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So if I want to "live" in one instance of Mastodon, but want to follow the stream of another instance, is that possible?

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@DonnaLanclos Yes. As you follow people, you'll see more and more posts from various instances, and as you follow/interact with them, your connections grow. It takes some time but it will happen.

@DonnaLanclos Absolutely. If you can see a toot from someone you wanna follow, just click the person-shaped icon.

Otherwise, search for the person with their handle and instance (frex you are @DonnaLanclos) and add them.

Complication: some servers shun other servers. I've yet to have this be a problem though.

@DonnaLanclos gah display issue

you are @/DonnaLanclos@/scholar.social minus the slashes.

@dsalo so I have to know people's instances to search for them?

@DonnaLanclos @dsalo not necessarily if you know their name, e.g. you can search for dsalo and the interface should show all the dsalo people.

@DonnaLanclos if they have a consistent handle you can try searching it? yeah, what Ruth said

@dsalo OK followup, what is the difference between local and federated feeds

@DonnaLanclos from a UX pov not much really

think of it like email addresses, there are ones in your org and ones outside it

but you can generally email both kinds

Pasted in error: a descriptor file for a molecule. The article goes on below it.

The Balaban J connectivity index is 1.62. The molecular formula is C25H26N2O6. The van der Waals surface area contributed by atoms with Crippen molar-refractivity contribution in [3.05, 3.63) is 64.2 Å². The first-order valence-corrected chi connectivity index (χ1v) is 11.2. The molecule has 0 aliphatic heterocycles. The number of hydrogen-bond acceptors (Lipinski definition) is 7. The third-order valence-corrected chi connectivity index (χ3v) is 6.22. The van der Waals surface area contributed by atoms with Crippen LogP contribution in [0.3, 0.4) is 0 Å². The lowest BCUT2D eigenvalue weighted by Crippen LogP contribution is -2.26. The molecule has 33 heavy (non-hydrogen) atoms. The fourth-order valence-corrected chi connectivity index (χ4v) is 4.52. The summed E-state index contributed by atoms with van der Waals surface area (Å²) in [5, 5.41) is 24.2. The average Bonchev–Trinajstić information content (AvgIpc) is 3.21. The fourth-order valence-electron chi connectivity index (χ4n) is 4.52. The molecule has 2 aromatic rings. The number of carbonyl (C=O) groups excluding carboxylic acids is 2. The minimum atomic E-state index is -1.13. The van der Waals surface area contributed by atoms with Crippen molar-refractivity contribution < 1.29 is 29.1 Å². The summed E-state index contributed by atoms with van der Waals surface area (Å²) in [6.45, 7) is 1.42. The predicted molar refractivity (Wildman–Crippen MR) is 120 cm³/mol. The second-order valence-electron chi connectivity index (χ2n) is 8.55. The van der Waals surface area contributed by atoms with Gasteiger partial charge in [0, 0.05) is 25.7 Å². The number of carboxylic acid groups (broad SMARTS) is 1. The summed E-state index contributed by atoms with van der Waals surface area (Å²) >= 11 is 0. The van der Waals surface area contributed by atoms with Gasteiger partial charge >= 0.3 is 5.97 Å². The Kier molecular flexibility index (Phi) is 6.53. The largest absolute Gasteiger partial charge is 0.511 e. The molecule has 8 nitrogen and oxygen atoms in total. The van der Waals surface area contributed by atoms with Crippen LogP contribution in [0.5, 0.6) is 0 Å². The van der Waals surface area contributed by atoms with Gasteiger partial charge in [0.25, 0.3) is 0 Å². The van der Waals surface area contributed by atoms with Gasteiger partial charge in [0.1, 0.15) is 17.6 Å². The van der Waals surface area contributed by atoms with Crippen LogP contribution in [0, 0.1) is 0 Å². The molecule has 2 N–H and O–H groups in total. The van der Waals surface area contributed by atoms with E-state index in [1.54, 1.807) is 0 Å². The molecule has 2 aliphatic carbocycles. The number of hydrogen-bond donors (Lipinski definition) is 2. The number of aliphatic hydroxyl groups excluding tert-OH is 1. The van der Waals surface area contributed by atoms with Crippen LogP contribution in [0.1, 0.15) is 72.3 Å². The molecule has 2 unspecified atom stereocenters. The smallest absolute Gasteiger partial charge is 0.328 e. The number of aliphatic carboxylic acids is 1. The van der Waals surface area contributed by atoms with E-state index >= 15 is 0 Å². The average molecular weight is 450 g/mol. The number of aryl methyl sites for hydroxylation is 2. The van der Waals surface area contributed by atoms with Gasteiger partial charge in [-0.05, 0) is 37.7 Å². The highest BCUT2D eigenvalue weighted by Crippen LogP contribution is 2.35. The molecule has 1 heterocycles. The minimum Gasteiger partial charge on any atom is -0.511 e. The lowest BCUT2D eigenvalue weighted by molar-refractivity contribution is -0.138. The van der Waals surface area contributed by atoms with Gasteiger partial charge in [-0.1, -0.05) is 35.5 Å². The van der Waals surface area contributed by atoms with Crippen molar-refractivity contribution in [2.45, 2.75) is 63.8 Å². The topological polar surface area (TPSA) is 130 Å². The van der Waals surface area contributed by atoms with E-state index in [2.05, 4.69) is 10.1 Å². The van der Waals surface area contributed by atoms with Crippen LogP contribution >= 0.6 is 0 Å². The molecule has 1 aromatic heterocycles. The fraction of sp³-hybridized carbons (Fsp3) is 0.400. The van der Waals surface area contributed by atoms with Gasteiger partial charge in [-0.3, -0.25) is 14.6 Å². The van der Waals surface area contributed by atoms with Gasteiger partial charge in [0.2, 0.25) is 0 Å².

the Mastodon "local" feed is for super-tight communities, best I can tell

@dsalo @DonnaLanclos “Local” is everyone on your server. “Federated” is everyone on your server plus everyone each of them follows on other servers.

In some circumstances servers run “relays” which means federated is everyone on a federated (relayed) server even if nobody on your server follows them.

@DonnaLanclos @dsalo local is for ur own instance that's public (the world icon on your toot there)-- ex. i'm also on scholar.soc and checked the local timeline to see this post. federated is... every public post that the instance recieves, i think

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Scholar Social

Scholar Social is a microblogging platform for researchers, grad students, librarians, archivists, undergrads, academically inclined high schoolers, educators of all levels, journal editors, research assistants, professors, administrators—anyone involved in academia who is willing to engage with others respectfully.